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Getting started with kafka

Article ID: KB000927

What is Kafka?

Kafka is a distributed append log; in a simplistic view it is like a file on a filesystem. Producers can append data (echo 'data' >> file.dat), and consumers subscribe to a certain file (tail -f file.dat). Kafka, like a POSIX filesystem, makes sure that the order of the data put in (in the analogy via echo) is received by the consumer in the same order (via tail -f). In addition, Kafka provides an ever-increasing counter and a timestamp for each consumed message.

To break the analogy, you do not have to go far.

Consider the need for multiple consumers, subscribing to a given file (in Kafka called topics). If they are consuming independently, it is the equivalent to executing tail -f file.dat multiple times - ok, that works. But what if you don't want them to process a single line twice - no POSIX breaks. Or even worse: if multiple producers are writing in the same topic? Furthermore, scaling the system out to process more data needs to spread the load across multiple node; how do you coordinate the write/read then?

Zookeeper

Kafka uses Zookeeper (simplified: solid, reliable, transactional key/value store) to keep track of the state of producers, topics, and consumers. This will be explained later.

Spreading load across a given topic on multiple nodes chunks up the topic into multiple partitions. Zookeeper makes sure that the messages are still ordered and that the broker can replicate messages, so that failures are handled gracefully.

A producer connects to one of the partitions and publishs its data. Consumers create a consumer_group which keeps track of which message was already processed. A consumer group can consist of multiple consumers, which never process a given message twice. If the topic has more partitions than consumers in a group, they simply connect to multiple partitions (in the case of only one consumer, it connects to all).

That is actually all you need to know to get started.

Example Usage

Note: The compose file at the end of this article can be used to demonstrate this example.

First, create a network to connect to Kafka, with non-service containers. The network is made attachable.

$ docker network create -d overlay --attachable kafka-net
zhd4d9ecqvnnz1ebev4wzwqb5

The first service is a single Zookeeper container, plus a Zookeeper Web UI to discover what is going on.

$ docker service create --network kafka-net --name=zookeeper \
          --publish 2181:2181 qnib/plain-zookeeper:2018-04-25
z4of88rgbei8n4n7i8bdyqei3
overall progress: 1 out of 1 tasks
1/1: running   [==================================================>]
verify: Service converged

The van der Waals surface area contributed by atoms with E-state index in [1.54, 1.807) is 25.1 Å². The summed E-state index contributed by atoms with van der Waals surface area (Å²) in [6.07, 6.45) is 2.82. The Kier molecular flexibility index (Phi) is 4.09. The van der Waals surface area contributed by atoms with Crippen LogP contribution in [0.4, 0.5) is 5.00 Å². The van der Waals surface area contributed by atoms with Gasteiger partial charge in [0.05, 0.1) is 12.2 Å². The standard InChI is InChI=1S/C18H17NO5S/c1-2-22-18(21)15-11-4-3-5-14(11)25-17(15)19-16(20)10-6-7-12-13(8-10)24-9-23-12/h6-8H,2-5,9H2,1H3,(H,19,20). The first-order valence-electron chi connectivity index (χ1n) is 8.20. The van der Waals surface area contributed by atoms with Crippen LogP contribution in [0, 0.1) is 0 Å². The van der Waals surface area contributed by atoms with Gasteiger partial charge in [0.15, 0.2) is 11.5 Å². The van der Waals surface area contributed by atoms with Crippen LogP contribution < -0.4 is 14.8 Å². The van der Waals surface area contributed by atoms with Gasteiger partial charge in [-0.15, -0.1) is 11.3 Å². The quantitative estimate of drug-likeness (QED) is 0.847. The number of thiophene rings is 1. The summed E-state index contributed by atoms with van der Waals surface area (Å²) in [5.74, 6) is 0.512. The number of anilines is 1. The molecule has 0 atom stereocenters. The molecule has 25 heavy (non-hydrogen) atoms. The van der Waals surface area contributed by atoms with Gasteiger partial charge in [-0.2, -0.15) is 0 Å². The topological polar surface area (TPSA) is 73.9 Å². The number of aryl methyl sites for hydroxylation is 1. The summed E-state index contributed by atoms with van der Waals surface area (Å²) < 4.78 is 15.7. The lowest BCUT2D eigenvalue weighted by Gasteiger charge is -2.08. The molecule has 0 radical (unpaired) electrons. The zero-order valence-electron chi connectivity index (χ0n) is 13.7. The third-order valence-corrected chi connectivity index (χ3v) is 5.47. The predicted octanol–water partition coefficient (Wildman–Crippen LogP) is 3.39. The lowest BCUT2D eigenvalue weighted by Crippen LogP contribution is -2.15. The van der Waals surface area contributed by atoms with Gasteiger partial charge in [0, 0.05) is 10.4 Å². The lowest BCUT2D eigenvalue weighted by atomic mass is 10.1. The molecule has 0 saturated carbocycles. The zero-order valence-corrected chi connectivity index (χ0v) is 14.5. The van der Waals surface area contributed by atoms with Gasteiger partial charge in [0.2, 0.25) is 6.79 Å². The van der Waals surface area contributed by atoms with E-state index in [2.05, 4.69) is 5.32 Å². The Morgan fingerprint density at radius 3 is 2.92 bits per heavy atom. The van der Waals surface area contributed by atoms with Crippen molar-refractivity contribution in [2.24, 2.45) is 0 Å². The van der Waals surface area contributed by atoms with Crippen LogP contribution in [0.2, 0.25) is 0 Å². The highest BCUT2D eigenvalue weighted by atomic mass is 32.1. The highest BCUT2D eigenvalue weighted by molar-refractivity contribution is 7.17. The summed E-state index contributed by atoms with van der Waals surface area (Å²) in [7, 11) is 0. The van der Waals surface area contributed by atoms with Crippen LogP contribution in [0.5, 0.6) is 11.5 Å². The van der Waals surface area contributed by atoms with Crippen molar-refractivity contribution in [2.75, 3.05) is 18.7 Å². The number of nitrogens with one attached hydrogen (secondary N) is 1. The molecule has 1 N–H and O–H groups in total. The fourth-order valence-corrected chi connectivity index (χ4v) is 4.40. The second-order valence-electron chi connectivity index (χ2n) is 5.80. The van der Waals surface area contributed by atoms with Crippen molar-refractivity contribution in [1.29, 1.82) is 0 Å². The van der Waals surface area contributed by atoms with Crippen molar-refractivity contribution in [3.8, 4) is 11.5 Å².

$ docker service create --network kafka-net --name=zkui \
          --publish 9090:9090 \
          qnib/plain-zkui@sha256:30c4aa1236ee90e4274a9059a5fa87de2ee778d9bfa3cb48c4c9aafe7cfa1a13
s8xydg5kw9n83fswj0o5fo703
overall progress: 1 out of 1 tasks
1/1: running   [==================================================>]
verify: Service converged
$ docker service ls --format 'table {{.Name}}\t{{.Replicas}}\t{{.Ports}}'
NAME                REPLICAS            PORTS
zkui                1/1                 *:9090->9090/tcp
zookeeper           1/1                 *:2181->2181/tcp

Next, openlocalhost:9090 in a web browser to see what Zookeeper keeps. The login is admin/manager.

zkui_empty.png

Spin up Brokers

To populate Zookeeper, bring up at least one broker using these command line options:

  • --hostname uses Docker templates to derive the hostname from the placement decisions. This makes the containers identifiable
  • KAFKA_BROKER_ID pins the identifier of the broker to its slot-id. If a container goes down, the container is replaced and since the ID is set to the slot-id, it will take the place of the earlier one. Otherwise the broker-id is increased with each new broker.
  • ZK_SERVERS simply points Kafka to the Zookeeper service.
$ docker service create --network kafka-net --name broker \
         --hostname="{{.Service.Name}}.{{.Task.Slot}}.{{.Task.ID}}" \
         -e KAFKA_BROKER_ID={{.Task.Slot}} -e ZK_SERVERS=tasks.zookeeper \
         qnib/plain-kafka:2018-04-25_1.1.0
f9qcjupwr923mojm1rs2hvls9
overall progress: 1 out of 1 tasks
1/1: running   [==================================================>]
verify: Service converged

Now the Zookeeper interface displays the initial Kafka data.

kafka_init.png

Create Topics

Next, use the Kafka tooling within the broker image to create a first topic:

$ docker exec -t -e JMX_PORT="" \
   $(docker ps -q --filter 'label=com.docker.swarm.service.name=broker'|head -n1) \
     /opt/kafka/bin/kafka-topics.sh --zookeeper tasks.zookeeper:2181 \
     --partitions=1 --replication-factor=1 --create --topic test
Created topic "test".

Now zkui actually can list the topic.

zkui_topic_test.png

Kafka Manager